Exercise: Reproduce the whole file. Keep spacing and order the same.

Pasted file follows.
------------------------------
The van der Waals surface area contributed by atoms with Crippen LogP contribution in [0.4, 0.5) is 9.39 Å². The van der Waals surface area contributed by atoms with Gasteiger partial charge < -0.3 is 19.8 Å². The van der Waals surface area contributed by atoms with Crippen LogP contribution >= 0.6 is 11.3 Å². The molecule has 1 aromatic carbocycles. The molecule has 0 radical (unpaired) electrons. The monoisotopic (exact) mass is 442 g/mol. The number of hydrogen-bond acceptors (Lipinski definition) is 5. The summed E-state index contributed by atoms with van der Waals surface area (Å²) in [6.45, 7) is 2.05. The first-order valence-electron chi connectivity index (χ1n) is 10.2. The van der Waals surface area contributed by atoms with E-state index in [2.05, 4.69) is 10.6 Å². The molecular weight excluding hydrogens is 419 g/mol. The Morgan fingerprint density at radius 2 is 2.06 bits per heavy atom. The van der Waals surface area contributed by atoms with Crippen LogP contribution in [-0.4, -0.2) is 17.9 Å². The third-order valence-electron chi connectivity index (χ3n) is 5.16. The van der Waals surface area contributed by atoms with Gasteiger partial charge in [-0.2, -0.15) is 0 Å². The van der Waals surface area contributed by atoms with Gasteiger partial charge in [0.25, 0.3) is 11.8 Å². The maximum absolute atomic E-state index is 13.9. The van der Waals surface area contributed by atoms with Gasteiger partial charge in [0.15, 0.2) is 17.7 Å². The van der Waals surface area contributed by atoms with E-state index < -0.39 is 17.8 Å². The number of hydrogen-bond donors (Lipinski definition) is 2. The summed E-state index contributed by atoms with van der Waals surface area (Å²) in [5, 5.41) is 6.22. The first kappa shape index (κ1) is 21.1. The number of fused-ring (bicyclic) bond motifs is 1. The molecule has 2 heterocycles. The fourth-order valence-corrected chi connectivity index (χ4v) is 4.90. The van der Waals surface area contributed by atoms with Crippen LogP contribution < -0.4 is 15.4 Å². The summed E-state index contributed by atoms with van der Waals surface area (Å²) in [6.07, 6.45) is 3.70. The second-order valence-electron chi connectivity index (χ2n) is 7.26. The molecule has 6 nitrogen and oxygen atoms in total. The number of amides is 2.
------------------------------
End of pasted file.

The van der Waals surface area contributed by atoms with Crippen LogP contribution in [0.4, 0.5) is 9.39 Å². The van der Waals surface area contributed by atoms with Gasteiger partial charge < -0.3 is 19.8 Å². The van der Waals surface area contributed by atoms with Crippen LogP contribution >= 0.6 is 11.3 Å². The molecule has 1 aromatic carbocycles. The molecule has 0 radical (unpaired) electrons. The monoisotopic (exact) mass is 442 g/mol. The number of hydrogen-bond acceptors (Lipinski definition) is 5. The summed E-state index contributed by atoms with van der Waals surface area (Å²) in [6.45, 7) is 2.05. The first-order valence-electron chi connectivity index (χ1n) is 10.2. The van der Waals surface area contributed by atoms with E-state index in [2.05, 4.69) is 10.6 Å². The molecular weight excluding hydrogens is 419 g/mol. The Morgan fingerprint density at radius 2 is 2.06 bits per heavy atom. The van der Waals surface area contributed by atoms with Crippen LogP contribution in [-0.4, -0.2) is 17.9 Å². The third-order valence-electron chi connectivity index (χ3n) is 5.16. The van der Waals surface area contributed by atoms with Gasteiger partial charge in [-0.2, -0.15) is 0 Å². The van der Waals surface area contributed by atoms with Gasteiger partial charge in [0.25, 0.3) is 11.8 Å². The maximum absolute atomic E-state index is 13.9. The van der Waals surface area contributed by atoms with Gasteiger partial charge in [0.15, 0.2) is 17.7 Å². The van der Waals surface area contributed by atoms with E-state index < -0.39 is 17.8 Å². The number of hydrogen-bond donors (Lipinski definition) is 2. The summed E-state index contributed by atoms with van der Waals surface area (Å²) in [5, 5.41) is 6.22. The first kappa shape index (κ1) is 21.1. The number of fused-ring (bicyclic) bond motifs is 1. The molecule has 2 heterocycles. The fourth-order valence-corrected chi connectivity index (χ4v) is 4.90. The van der Waals surface area contributed by atoms with Crippen LogP contribution < -0.4 is 15.4 Å². The summed E-state index contributed by atoms with van der Waals surface area (Å²) in [6.07, 6.45) is 3.70. The second-order valence-electron chi connectivity index (χ2n) is 7.26. The molecule has 6 nitrogen and oxygen atoms in total. The number of amides is 2.